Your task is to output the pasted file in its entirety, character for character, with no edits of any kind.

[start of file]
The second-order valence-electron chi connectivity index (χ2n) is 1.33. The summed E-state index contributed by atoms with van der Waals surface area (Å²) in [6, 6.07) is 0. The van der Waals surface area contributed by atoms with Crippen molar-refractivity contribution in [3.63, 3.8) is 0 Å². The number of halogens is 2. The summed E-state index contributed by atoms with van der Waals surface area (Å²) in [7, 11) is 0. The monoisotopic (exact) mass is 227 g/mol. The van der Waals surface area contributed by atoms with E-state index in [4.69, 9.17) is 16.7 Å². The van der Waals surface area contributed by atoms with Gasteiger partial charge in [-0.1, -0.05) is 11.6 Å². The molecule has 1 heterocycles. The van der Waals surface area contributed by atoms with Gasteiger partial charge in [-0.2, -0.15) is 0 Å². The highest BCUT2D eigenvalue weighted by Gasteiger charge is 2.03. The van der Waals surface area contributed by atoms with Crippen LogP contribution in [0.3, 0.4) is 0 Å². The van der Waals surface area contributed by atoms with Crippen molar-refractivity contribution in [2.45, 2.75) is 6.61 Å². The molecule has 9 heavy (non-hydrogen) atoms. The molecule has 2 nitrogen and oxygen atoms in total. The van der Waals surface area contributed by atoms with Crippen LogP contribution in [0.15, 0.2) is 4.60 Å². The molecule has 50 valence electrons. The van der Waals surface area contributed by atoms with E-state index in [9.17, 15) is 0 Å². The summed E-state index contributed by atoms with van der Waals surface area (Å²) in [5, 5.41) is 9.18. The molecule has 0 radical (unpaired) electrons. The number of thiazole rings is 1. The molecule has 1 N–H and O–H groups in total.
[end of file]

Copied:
The second-order valence-electron chi connectivity index (χ2n) is 1.33. The summed E-state index contributed by atoms with van der Waals surface area (Å²) in [6, 6.07) is 0. The van der Waals surface area contributed by atoms with Crippen molar-refractivity contribution in [3.63, 3.8) is 0 Å². The number of halogens is 2. The summed E-state index contributed by atoms with van der Waals surface area (Å²) in [7, 11) is 0. The monoisotopic (exact) mass is 227 g/mol. The van der Waals surface area contributed by atoms with E-state index in [4.69, 9.17) is 16.7 Å². The van der Waals surface area contributed by atoms with Gasteiger partial charge in [-0.1, -0.05) is 11.6 Å². The molecule has 1 heterocycles. The van der Waals surface area contributed by atoms with Gasteiger partial charge in [-0.2, -0.15) is 0 Å². The highest BCUT2D eigenvalue weighted by Gasteiger charge is 2.03. The van der Waals surface area contributed by atoms with Crippen LogP contribution in [0.3, 0.4) is 0 Å². The van der Waals surface area contributed by atoms with Crippen molar-refractivity contribution in [2.45, 2.75) is 6.61 Å². The molecule has 9 heavy (non-hydrogen) atoms. The molecule has 2 nitrogen and oxygen atoms in total. The van der Waals surface area contributed by atoms with Crippen LogP contribution in [0.15, 0.2) is 4.60 Å². The molecule has 50 valence electrons. The van der Waals surface area contributed by atoms with E-state index in [9.17, 15) is 0 Å². The summed E-state index contributed by atoms with van der Waals surface area (Å²) in [5, 5.41) is 9.18. The molecule has 0 radical (unpaired) electrons. The number of thiazole rings is 1. The molecule has 1 N–H and O–H groups in total.